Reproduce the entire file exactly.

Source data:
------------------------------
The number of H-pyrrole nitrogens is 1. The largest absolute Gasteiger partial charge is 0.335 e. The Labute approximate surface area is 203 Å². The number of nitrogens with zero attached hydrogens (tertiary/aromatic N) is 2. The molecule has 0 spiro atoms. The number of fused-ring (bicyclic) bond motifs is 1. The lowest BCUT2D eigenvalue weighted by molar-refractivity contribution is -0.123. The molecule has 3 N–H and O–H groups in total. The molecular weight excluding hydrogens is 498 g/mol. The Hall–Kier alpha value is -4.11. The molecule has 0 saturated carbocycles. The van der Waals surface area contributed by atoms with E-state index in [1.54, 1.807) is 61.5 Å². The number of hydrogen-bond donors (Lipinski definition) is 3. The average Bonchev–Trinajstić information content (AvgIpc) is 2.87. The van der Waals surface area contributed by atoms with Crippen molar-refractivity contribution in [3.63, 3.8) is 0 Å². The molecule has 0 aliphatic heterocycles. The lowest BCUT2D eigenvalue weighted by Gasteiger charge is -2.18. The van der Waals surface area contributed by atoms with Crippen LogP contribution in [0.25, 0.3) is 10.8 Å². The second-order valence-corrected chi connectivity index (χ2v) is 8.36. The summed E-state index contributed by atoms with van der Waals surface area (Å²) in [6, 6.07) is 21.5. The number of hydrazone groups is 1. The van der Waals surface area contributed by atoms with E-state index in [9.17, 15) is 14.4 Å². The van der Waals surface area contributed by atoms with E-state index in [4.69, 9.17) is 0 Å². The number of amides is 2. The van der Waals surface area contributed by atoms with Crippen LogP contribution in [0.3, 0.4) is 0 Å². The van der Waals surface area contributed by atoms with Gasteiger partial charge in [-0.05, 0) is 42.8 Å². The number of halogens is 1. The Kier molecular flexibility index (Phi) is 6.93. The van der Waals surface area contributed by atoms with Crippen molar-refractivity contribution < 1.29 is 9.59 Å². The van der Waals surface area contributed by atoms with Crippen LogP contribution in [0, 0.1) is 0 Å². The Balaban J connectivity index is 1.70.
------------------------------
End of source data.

The number of H-pyrrole nitrogens is 1. The largest absolute Gasteiger partial charge is 0.335 e. The Labute approximate surface area is 203 Å². The number of nitrogens with zero attached hydrogens (tertiary/aromatic N) is 2. The molecule has 0 spiro atoms. The number of fused-ring (bicyclic) bond motifs is 1. The lowest BCUT2D eigenvalue weighted by molar-refractivity contribution is -0.123. The molecule has 3 N–H and O–H groups in total. The molecular weight excluding hydrogens is 498 g/mol. The Hall–Kier alpha value is -4.11. The molecule has 0 saturated carbocycles. The van der Waals surface area contributed by atoms with E-state index in [1.54, 1.807) is 61.5 Å². The number of hydrogen-bond donors (Lipinski definition) is 3. The average Bonchev–Trinajstić information content (AvgIpc) is 2.87. The van der Waals surface area contributed by atoms with Crippen molar-refractivity contribution in [3.63, 3.8) is 0 Å². The molecule has 0 aliphatic heterocycles. The lowest BCUT2D eigenvalue weighted by Gasteiger charge is -2.18. The van der Waals surface area contributed by atoms with Crippen LogP contribution in [0.25, 0.3) is 10.8 Å². The second-order valence-corrected chi connectivity index (χ2v) is 8.36. The summed E-state index contributed by atoms with van der Waals surface area (Å²) in [6, 6.07) is 21.5. The number of hydrazone groups is 1. The van der Waals surface area contributed by atoms with E-state index in [9.17, 15) is 14.4 Å². The van der Waals surface area contributed by atoms with E-state index in [4.69, 9.17) is 0 Å². The number of amides is 2. The van der Waals surface area contributed by atoms with Crippen LogP contribution in [0.3, 0.4) is 0 Å². The van der Waals surface area contributed by atoms with Gasteiger partial charge in [-0.05, 0) is 42.8 Å². The number of halogens is 1. The Kier molecular flexibility index (Phi) is 6.93. The van der Waals surface area contributed by atoms with Crippen molar-refractivity contribution < 1.29 is 9.59 Å². The van der Waals surface area contributed by atoms with Crippen LogP contribution in [0, 0.1) is 0 Å². The Balaban J connectivity index is 1.70.